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17 Wives, 45 Kids and Living In The Open

For Mr Struggle Dzapasi, of Ushewekunze in Harare South, the struggle continues.

Once a proud owner of a 1,4-hectare plot on which he had built a modest eight-roomed house and was engaged in thriving poultry and horticulture projects, the 52-year-old polygamist is now homeless.

Dzapasi, his 17 wives and 45 children, spent close to two months living in an open space near the Mbudzi Roundabout along the Masvingo-Harare Highway.

A well-wisher came to the family’s rescue, inviting the brood to temporarily stay at his house.
Courtesy of the well-wisher, Dzapasi, his wives and some of his children are crowded in an unfinished three-roomed cottage. Some wives and children have relocated to his rural home in Buhera.

What is left of Dzapasi’s former modest home, which was razed to the ground, are few bricks and piles of damaged roofing iron sheets. A thriving orchard remain undisturbed.
17 Wives, 45 Kids and Living In The Open
He is a war veteran and the Zanu-PF Joseph Msika district secretary. The chairman of the 203-member Mashingi-shingi Housing Co-operative, Dzapasi’s family is the only one, out of the more than 8 000 families, that was evicted from Ushewekunze by CFI, the owners of Saturday Retreat Farm.

He was singled out by the company as the ring-leader of a group of residents who were refusing to pay directly to the company during a bitter struggle for the control and ownership of the farm involving CFI and the Ushewekunze Housing Consortium. The residents were declining to pay for the land directly to CFI, arguing that they would only do so through Government.

Although the dispute has since been resolved, with the residents now paying directly to CFI, it seems the past has come back to haunt Dzapasi’s family. CFI successfully sought a court order which resulted in the destruction of his house.
His family was served with a court injunction barring them from the stand.

A distraught Dzapasi chronicled how the tragedy unfolded. “The drama began in July when I was given a 48-hour notice to vacate my home. CFI went on to acquire a court injunction which they used to destroy my home. The bulldozer crushed everything on site, including the birds and chicken that I was keeping. The cruelty exhibited by the demolishers was of unimaginable proportions,” said Dzapasi.

He says he was never summoned to defend himself in court.
Mr Dzapasi’s house which was destroyed
After the house was destroyed, Mr Dzapasi’s belongings, among them household goods and a car, were dumped along the Masvingo highway.

“I was not allowed anywhere near my belongings. For close to two months, my family slept in the open. The security guard who was engaged by CFI to guard my belongings left and my belongings were looted. I was also not allowed near my property, resulting in it being looted,” Dzapasi narrated.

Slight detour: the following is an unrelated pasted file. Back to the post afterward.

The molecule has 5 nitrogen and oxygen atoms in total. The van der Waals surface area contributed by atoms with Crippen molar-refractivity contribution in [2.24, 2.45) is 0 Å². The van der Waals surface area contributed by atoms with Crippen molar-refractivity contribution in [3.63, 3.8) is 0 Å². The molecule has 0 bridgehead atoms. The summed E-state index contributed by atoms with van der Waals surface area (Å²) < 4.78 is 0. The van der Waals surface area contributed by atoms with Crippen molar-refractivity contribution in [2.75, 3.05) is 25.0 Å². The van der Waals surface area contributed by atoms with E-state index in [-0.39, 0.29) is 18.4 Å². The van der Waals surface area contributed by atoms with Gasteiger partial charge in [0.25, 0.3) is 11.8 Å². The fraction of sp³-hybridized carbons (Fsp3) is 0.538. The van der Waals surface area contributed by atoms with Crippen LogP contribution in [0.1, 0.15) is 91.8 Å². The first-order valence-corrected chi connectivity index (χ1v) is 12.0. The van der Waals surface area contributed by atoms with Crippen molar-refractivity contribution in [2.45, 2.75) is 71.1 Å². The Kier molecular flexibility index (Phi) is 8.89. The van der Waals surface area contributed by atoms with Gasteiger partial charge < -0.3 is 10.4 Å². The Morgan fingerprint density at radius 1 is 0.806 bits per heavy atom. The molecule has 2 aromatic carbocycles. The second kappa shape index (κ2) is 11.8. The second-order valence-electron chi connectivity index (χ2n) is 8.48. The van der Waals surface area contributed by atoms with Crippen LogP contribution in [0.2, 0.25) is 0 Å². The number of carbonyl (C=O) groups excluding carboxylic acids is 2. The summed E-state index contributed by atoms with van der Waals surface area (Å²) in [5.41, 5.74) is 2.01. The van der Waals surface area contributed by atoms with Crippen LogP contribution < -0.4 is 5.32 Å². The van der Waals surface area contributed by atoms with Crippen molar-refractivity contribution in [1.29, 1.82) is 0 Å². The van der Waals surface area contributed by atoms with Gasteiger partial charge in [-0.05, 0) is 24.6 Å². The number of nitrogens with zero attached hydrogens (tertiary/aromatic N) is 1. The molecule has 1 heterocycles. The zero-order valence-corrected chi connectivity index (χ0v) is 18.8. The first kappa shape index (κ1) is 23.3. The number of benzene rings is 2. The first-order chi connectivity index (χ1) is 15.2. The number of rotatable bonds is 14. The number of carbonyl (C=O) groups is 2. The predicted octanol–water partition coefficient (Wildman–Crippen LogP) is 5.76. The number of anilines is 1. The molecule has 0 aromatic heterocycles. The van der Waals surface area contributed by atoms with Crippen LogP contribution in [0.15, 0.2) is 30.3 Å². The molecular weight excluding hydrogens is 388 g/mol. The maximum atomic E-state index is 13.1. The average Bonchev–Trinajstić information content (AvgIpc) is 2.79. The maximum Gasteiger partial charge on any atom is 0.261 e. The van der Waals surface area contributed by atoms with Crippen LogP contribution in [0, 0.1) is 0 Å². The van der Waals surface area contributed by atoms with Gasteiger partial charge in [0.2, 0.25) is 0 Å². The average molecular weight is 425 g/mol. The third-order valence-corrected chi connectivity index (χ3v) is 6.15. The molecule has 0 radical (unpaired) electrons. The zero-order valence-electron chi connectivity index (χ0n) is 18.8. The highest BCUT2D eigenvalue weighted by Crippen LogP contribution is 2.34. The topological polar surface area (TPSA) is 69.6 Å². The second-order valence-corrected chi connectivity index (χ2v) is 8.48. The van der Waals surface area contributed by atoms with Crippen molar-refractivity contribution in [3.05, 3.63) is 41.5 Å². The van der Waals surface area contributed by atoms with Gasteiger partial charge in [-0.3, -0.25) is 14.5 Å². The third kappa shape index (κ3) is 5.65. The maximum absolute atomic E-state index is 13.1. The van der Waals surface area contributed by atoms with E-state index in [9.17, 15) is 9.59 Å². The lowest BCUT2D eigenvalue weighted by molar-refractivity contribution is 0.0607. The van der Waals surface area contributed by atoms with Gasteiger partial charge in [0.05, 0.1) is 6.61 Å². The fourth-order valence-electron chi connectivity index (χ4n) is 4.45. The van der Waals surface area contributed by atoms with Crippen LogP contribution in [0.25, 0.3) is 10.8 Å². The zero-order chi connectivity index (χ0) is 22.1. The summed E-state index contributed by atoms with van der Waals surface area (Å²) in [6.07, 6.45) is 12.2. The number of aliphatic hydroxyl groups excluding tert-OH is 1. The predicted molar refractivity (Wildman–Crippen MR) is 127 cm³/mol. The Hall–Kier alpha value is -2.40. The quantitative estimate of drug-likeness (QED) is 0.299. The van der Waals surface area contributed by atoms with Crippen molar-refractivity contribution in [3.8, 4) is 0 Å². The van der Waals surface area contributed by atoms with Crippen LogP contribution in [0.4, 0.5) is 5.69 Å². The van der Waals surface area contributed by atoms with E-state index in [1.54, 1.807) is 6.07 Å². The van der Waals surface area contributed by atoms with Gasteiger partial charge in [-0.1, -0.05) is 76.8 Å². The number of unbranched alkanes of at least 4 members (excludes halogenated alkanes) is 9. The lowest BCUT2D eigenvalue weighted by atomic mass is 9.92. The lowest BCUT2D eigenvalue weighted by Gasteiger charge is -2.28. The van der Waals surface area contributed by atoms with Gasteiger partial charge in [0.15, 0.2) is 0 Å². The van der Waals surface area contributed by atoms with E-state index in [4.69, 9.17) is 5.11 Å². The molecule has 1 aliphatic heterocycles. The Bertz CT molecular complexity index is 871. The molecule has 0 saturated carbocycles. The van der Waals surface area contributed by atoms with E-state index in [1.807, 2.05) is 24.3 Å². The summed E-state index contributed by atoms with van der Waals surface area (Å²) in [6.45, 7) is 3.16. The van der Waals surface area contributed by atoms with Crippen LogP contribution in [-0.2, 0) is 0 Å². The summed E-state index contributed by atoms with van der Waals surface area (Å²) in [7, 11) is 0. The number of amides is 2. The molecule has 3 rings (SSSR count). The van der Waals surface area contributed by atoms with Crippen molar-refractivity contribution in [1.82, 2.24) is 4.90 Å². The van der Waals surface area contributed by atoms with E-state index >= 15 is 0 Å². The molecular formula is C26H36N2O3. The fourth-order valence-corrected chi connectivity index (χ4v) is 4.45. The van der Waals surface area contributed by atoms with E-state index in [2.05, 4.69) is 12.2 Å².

Taking advantage, thieves stripped his car of essential parts before stealing seven tonnes of maize.
The family is now facing a serious food shortage.
“I can no longer feed my family. That plot was my only source of income. I had a thriving poultry and horticulture project and by now I should have been selling green maize. I married all these wives knowing that I would be able to take care of them. Now, I have been reduced to a beggar and my family is now suffering,” he said.

Now homeless, Dzapasi’s children are no longer going to school. He rues the day when he was elected chairman of the housing c-operative.

Mr Dzapasi house which was destroyed
“I don’t deserve such treatment. I am a war veteran who was among the first group of people to come reclaim land in Harare South. I am not a squatter, we were legally given this land. My family is now suffering because I am being victimised since I am the chairman of the co-operative,” Dzapasi said.
He says he never refused to register his stand with CFI.

“I was never engaged by the company. There were grey areas that I wanted clarified. After all, the three-year grace period has not yet lapsed. CFI think I am a bad influence and want to do away with me.”
Mr Dzapasi has since approached the High Court where he is seeking relief to return to his stand.
“As long as the rule of law is being respected in this country, I will return to my stand. As far as I know, I occupied that land legally,” he declared.

He, however, says he is traumatised and is still searching for answers. “Out of all these people, why did this happen to me alone? Sometimes I think that this is only a bad dream but the truth is that I am now suffering,” concluded Dzapasi.

Questions sent to Mr Panganayi Hare, the CFI company secretary and spokesperson regarding Mr Dzapasi’s fate had not been responded to by the time of going to print. Mr Hare is, however, on record maintaining that residents that are refusing to register with CFI will be ordered out of Saturday Retreat Farm.
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